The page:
At the same time, I was a junior Brand Manager at Procter & Gamble w- ried about a much more mundane problem: how to keep my products on the shelf. Embedding RFID tags in the products, and RFID readers in the shelf, seemed like the perfect – indeed the only – way to do this. But I needed RFID to be cheaper, better, and standardized in an open system. In early 1999, by sheer chance, I met Brock and Sarma. The result was a potent meeting of minds. I was looking to fund research, and Brock, Sarma and Siu were looking for research funding. Working with Alan Haberman of the Uniform Code Council, one of the founding fathers of the UPC bar code, and Allan Boath of the Gillette C- pany, we developed a plan for a new industry funded research consortium at MIT. Haberman wanted to call it the Center For Automatic Identification And Data Capture. At the last minute I persuaded him to abbreviate it to the Auto-ID Center. But my luck with names is hit and miss: inspired by the bar code, I had the bad idea of calling Auto-ID Center’s technology UPC2. Brock and Sarma saved the day – one of them, I cannot remember which, proposed a far better alternative: EPC, for electronic product code. The Auto-ID Center opened on October 1, 1999. P&G loaned me to MIT to act as Executive Director, and Sunny Siu was the first Research Director.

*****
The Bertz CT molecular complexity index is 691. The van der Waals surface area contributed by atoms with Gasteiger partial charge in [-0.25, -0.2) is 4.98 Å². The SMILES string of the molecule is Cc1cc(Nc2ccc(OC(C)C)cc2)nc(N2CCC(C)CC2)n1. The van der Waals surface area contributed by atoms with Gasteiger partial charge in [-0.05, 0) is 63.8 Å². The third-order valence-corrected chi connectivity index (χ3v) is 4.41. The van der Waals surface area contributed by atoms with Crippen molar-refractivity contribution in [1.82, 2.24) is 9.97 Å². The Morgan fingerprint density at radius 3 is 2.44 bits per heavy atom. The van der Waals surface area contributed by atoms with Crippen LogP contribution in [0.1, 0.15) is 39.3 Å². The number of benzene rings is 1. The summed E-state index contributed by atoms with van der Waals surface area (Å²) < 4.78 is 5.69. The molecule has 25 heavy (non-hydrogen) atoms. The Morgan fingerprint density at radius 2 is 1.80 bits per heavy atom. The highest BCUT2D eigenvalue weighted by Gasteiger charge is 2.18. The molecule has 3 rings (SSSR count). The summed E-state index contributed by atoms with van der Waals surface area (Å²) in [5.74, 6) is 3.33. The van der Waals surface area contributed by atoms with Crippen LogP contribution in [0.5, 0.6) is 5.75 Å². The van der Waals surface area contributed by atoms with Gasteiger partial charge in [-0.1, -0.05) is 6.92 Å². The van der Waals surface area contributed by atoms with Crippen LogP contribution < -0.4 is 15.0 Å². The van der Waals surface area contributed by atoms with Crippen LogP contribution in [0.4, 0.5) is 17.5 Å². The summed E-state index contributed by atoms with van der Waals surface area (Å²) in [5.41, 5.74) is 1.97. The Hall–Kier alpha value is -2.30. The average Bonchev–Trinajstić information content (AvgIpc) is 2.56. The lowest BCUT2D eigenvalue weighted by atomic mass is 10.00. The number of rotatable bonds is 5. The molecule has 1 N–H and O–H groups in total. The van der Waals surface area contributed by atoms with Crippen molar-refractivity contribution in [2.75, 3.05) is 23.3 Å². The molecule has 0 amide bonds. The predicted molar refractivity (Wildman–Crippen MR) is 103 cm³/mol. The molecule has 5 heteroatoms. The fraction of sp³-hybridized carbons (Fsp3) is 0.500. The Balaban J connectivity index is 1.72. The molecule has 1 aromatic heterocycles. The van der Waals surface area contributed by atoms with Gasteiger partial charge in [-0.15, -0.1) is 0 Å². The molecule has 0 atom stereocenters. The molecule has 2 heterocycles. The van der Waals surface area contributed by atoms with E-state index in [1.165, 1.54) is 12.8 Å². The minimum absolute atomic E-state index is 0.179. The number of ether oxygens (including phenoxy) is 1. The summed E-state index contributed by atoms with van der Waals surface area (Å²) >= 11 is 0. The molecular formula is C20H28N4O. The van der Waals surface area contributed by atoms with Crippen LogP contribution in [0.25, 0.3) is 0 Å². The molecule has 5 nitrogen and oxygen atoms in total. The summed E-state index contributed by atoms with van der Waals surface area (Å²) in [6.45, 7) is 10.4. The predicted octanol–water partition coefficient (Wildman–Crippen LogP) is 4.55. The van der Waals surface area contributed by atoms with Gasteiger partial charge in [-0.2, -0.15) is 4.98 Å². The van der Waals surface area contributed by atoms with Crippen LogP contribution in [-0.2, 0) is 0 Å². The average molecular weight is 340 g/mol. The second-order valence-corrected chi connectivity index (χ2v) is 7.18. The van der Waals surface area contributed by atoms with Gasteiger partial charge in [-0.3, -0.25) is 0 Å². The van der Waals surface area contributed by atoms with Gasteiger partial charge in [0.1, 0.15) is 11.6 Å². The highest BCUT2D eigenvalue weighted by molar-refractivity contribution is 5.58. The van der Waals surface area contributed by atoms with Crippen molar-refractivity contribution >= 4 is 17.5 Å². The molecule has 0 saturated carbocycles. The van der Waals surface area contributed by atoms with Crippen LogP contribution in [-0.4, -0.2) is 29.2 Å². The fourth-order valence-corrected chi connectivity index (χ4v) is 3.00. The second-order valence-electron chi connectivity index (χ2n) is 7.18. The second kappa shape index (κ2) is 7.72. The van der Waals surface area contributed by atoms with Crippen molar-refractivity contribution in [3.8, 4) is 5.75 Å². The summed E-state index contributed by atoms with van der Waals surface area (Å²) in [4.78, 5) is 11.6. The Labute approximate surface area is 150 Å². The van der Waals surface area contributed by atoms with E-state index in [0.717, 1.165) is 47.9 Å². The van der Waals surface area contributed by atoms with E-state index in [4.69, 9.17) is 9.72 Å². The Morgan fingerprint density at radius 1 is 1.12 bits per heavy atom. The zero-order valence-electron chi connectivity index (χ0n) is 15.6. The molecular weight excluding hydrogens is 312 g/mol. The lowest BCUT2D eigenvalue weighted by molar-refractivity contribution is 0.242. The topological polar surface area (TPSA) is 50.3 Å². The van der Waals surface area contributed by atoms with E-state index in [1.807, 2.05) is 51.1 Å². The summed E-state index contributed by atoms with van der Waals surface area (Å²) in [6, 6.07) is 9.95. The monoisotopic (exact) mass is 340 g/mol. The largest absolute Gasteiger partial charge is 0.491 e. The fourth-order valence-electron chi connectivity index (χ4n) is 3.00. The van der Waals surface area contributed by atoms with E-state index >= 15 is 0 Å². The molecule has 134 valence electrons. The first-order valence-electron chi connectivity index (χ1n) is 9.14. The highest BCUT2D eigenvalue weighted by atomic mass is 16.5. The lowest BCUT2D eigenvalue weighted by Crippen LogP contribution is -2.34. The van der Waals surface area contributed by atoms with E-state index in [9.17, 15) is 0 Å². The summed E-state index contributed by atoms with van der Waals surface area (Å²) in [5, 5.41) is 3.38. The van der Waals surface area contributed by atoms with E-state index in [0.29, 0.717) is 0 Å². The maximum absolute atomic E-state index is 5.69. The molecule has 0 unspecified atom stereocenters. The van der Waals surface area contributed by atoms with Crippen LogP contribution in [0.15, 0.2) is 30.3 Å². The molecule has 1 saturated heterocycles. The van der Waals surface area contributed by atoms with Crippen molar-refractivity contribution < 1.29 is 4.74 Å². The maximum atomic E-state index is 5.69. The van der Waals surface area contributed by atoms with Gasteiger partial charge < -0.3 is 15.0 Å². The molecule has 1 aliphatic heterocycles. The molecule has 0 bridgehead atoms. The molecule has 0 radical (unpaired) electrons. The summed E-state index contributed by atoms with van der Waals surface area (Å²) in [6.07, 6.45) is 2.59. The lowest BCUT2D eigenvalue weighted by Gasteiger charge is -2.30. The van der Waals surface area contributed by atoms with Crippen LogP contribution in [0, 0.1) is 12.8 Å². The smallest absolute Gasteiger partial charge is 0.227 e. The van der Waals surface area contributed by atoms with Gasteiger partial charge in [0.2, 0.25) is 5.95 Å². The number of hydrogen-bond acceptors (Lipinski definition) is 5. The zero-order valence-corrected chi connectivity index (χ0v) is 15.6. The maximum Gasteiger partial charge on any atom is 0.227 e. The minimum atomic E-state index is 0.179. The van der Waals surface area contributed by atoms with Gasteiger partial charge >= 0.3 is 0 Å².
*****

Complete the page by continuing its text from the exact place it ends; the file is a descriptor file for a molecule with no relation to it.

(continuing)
Explores the essentials of RFID and the EPCglobal Network from the perspective of a practitioner that needs to make business decisions concerning the adoption of the technologyThe perspective is from the supply chain management standpoint with emphasis on case studies and new thinking about the subjectThe EPCglobal Network and RFID technology holds great promise for transforming business